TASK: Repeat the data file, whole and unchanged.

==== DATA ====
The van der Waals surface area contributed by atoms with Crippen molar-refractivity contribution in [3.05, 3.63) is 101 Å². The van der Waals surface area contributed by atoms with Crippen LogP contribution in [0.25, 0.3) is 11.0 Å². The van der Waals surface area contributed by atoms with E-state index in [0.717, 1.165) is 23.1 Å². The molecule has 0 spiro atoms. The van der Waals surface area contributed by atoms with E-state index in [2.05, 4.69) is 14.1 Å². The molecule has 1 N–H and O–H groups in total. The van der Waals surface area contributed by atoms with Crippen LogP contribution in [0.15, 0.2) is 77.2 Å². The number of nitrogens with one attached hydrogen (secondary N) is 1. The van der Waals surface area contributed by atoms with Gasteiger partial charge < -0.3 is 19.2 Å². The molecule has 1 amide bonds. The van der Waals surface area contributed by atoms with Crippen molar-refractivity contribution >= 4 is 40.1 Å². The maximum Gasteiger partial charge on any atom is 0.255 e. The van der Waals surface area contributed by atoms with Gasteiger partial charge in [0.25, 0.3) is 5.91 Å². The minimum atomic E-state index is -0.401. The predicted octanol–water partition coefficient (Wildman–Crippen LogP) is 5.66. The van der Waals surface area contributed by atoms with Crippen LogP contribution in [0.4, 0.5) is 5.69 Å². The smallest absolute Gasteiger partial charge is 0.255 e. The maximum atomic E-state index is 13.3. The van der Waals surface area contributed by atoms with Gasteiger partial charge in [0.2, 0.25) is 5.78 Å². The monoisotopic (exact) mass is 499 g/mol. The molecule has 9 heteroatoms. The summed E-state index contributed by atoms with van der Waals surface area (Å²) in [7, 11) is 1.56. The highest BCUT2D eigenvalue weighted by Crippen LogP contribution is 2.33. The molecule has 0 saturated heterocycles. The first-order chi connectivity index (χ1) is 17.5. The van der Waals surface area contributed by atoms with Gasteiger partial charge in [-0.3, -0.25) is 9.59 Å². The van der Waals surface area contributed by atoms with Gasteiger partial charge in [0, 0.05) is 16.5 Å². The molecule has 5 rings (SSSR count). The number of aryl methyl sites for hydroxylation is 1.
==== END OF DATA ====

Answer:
The van der Waals surface area contributed by atoms with Crippen molar-refractivity contribution in [3.05, 3.63) is 101 Å². The van der Waals surface area contributed by atoms with Crippen LogP contribution in [0.25, 0.3) is 11.0 Å². The van der Waals surface area contributed by atoms with E-state index in [0.717, 1.165) is 23.1 Å². The molecule has 0 spiro atoms. The van der Waals surface area contributed by atoms with E-state index in [2.05, 4.69) is 14.1 Å². The molecule has 1 N–H and O–H groups in total. The van der Waals surface area contributed by atoms with Crippen LogP contribution in [0.15, 0.2) is 77.2 Å². The number of nitrogens with one attached hydrogen (secondary N) is 1. The van der Waals surface area contributed by atoms with Gasteiger partial charge < -0.3 is 19.2 Å². The molecule has 1 amide bonds. The van der Waals surface area contributed by atoms with Crippen molar-refractivity contribution >= 4 is 40.1 Å². The maximum Gasteiger partial charge on any atom is 0.255 e. The van der Waals surface area contributed by atoms with Gasteiger partial charge in [0.25, 0.3) is 5.91 Å². The minimum atomic E-state index is -0.401. The predicted octanol–water partition coefficient (Wildman–Crippen LogP) is 5.66. The van der Waals surface area contributed by atoms with Crippen LogP contribution in [0.4, 0.5) is 5.69 Å². The smallest absolute Gasteiger partial charge is 0.255 e. The maximum atomic E-state index is 13.3. The van der Waals surface area contributed by atoms with Gasteiger partial charge in [0.2, 0.25) is 5.78 Å². The monoisotopic (exact) mass is 499 g/mol. The molecule has 9 heteroatoms. The summed E-state index contributed by atoms with van der Waals surface area (Å²) in [7, 11) is 1.56. The highest BCUT2D eigenvalue weighted by Crippen LogP contribution is 2.33. The molecule has 0 saturated heterocycles. The first-order chi connectivity index (χ1) is 17.5. The van der Waals surface area contributed by atoms with Gasteiger partial charge in [-0.3, -0.25) is 9.59 Å². The van der Waals surface area contributed by atoms with Gasteiger partial charge in [0, 0.05) is 16.5 Å². The molecule has 5 rings (SSSR count). The number of aryl methyl sites for hydroxylation is 1.